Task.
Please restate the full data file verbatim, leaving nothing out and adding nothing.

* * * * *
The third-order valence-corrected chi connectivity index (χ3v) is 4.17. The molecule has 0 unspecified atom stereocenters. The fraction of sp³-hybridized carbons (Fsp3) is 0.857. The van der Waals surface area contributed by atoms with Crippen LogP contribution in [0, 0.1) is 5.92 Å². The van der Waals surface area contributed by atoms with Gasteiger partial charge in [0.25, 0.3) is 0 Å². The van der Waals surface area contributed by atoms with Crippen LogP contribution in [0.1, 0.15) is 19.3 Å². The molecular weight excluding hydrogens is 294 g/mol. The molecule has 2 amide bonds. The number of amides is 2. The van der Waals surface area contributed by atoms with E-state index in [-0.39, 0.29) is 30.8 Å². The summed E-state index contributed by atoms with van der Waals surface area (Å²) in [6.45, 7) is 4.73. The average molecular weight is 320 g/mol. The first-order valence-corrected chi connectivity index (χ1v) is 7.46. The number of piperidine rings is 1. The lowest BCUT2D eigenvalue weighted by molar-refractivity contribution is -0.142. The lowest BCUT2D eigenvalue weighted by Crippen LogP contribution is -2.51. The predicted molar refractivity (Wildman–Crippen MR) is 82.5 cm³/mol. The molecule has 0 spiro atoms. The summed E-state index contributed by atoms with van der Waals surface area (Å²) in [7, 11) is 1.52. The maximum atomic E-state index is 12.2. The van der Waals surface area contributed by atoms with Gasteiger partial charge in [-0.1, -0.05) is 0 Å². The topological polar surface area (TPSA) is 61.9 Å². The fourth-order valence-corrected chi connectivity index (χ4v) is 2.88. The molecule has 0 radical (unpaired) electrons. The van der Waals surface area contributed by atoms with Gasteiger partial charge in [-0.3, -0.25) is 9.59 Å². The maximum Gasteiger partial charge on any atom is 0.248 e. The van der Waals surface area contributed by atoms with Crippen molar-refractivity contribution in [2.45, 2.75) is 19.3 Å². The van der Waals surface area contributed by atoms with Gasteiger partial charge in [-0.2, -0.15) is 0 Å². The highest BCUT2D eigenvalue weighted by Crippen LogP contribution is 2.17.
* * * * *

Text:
The third-order valence-corrected chi connectivity index (χ3v) is 4.17. The molecule has 0 unspecified atom stereocenters. The fraction of sp³-hybridized carbons (Fsp3) is 0.857. The van der Waals surface area contributed by atoms with Crippen LogP contribution in [0, 0.1) is 5.92 Å². The van der Waals surface area contributed by atoms with Gasteiger partial charge in [0.25, 0.3) is 0 Å². The van der Waals surface area contributed by atoms with Crippen LogP contribution in [0.1, 0.15) is 19.3 Å². The molecular weight excluding hydrogens is 294 g/mol. The molecule has 2 amide bonds. The number of amides is 2. The van der Waals surface area contributed by atoms with E-state index in [-0.39, 0.29) is 30.8 Å². The summed E-state index contributed by atoms with van der Waals surface area (Å²) in [6.45, 7) is 4.73. The average molecular weight is 320 g/mol. The first-order valence-corrected chi connectivity index (χ1v) is 7.46. The number of piperidine rings is 1. The lowest BCUT2D eigenvalue weighted by molar-refractivity contribution is -0.142. The lowest BCUT2D eigenvalue weighted by Crippen LogP contribution is -2.51. The predicted molar refractivity (Wildman–Crippen MR) is 82.5 cm³/mol. The molecule has 0 spiro atoms. The summed E-state index contributed by atoms with van der Waals surface area (Å²) in [7, 11) is 1.52. The maximum atomic E-state index is 12.2. The van der Waals surface area contributed by atoms with Gasteiger partial charge in [-0.1, -0.05) is 0 Å². The topological polar surface area (TPSA) is 61.9 Å². The fourth-order valence-corrected chi connectivity index (χ4v) is 2.88. The molecule has 0 radical (unpaired) electrons. The van der Waals surface area contributed by atoms with Gasteiger partial charge in [-0.3, -0.25) is 9.59 Å². The maximum Gasteiger partial charge on any atom is 0.248 e. The van der Waals surface area contributed by atoms with Crippen molar-refractivity contribution in [2.45, 2.75) is 19.3 Å². The van der Waals surface area contributed by atoms with Gasteiger partial charge in [-0.2, -0.15) is 0 Å². The highest BCUT2D eigenvalue weighted by Crippen LogP contribution is 2.17.